For better or for worse, gin and juniper are inexorably linked, both historically and in flavour: Juniper is the beating heart that lies deep in the soul of this most polarizing of spirits. The heady pine notes of the juniper berry deliver the, at once instantly recognizable, Christmas tree smell we associate so readily with traditional London Dry gins – a flavour profile that is loved and loathed in equal measure.

However, in recent years new styles of craft gins have appeared, where the distiller is more interested in balancing the actually very complex character of the berry, and drawing upon its more subtle notes to create gins that have much wider flavour spectrums than in the past. This makes the product more appealing and indeed more versatile in its mixology. The intention though is to marry the various botanicals together without losing the juniper note altogether, without which it wouldn’t be gin in the first place: something that Brockmans has endeavoured to do with great results. Gin and juniper, an old married couple – but, what’s the story behind this ancient and remarkable herb?

In the gin making process the first part is to distil a very high proof spirit before adding the juniper berries and other herbs and spices that will impart the desired flavours. Alcohol is a solvent, so it draws out essential oils and other key molecules, infusing with an array of aroma and tastes. The whole is then typically re-distilled in a process called rectification to create the finished product. The berry used in the industry is from that of the Common Juniper species, which grows widespread across Europe, Asia and North America. And, it’s this huge distribution range that gives us our first clue to the origin of this tough and prickly bush.

The second clue is in the berry itself – it’s not actually a berry but a pine cone; and the juniper plant itself is indeed a member of the cypress, or Cupressaceae, family of conifer trees, which also includes the Giant Sequoia and Coastal Redwoods of North America. The diversity both in species and geography takes us back over 200 million years to a world dominated by the super-continent Pangea, when all the planet’s landmasses were glued together allowing various plants and animals the chance to spread far and wide in the absence of water barriers. The interior of this vast landmass was principally desert or savannah, but in the north hardy bushes such as juniper would not only survive but thrive. As Pangea broke up 100 million years ago juniper was carried afloat on giant continental rafts diversifying as the eons passed; and today there are over 50 different species of juniper alone – with the Common variety, juniperus communis, as the name suggests, commanding the widest range in the Northern Hemisphere.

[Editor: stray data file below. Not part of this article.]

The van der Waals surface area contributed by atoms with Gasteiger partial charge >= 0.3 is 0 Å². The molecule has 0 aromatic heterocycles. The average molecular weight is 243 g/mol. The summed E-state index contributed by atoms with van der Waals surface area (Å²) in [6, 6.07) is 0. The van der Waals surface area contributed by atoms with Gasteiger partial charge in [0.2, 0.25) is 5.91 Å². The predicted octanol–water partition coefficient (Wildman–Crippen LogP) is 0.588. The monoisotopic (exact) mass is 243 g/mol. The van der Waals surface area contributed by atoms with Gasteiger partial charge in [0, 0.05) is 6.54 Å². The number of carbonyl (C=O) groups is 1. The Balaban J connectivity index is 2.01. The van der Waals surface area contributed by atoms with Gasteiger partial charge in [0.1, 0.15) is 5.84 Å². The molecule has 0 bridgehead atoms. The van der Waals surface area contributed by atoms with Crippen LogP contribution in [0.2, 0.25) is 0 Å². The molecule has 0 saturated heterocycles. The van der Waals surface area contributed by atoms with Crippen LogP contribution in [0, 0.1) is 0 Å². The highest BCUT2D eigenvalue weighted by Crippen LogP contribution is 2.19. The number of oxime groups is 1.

Like most cypress seed-cones, those of the juniper family have been adapted from the norm and in the case of the female cone they have fleshy, fruit-like scales which encase the actual seeds to form a soft, berry-like structure. It may be no coincidence that this kind of ‘cone’ evolved just as birds begin to appear in the fossil record; as these imitation berries still appeal to birds today and help the plant propagate. This happy coming together probably contributed to the widespread success of the species.

Since time immemorial, both the wood and the berry of the juniper plant have known to have medicinal, even mystical qualities. The Egyptians record using the berries to treat tapeworm infestation over 3500 years ago, and the Romans routinely used juniper to help with intestinal and stomach ailments. In medieval Europe from Scotland to Germany the wood was burned, and the smoke used in purification and cleansing rituals designed to usher in the New Year. It was also believed to ward off evil spirits and cast out witches. The dried berries were also commonly used in cooking, but it’s with alcohol most associate it.


In the monastic communities of southern Europe the art of distilling a spirit from wine was well known by 1000AD; and the clear fiery moonshine they were making was known as Aqua Vitae – literally, the Water of Life. It was potent stuff, designed to either kill or cure the patient. To make it more palatable and to increase the medicinal effectiveness of the spirit, various oils and herbs were added; in particular the ubiquitous juniper berry. As spirit making moved north into Germany and Holland, the Dutch continued the practice in their drink, which they called Genever, from the Dutch word for juniper. In time genever crossed the Channel to England, where it was distilled to a higher alcohol level and the name shortened to gin.

Today, juniper is still the key botanical in the gin making industry; and the very predominant flavour in the London Dry style: indeed, this remarkable plant has contributed to of one Europe’s greatest drink success stories. We at Brockmans are honoured to pick up the baton to take gin to the next level, where we enhance the complexity of the juniper with a hand-picked selection of botanicals from around the world to create a truly unique flavour profile.

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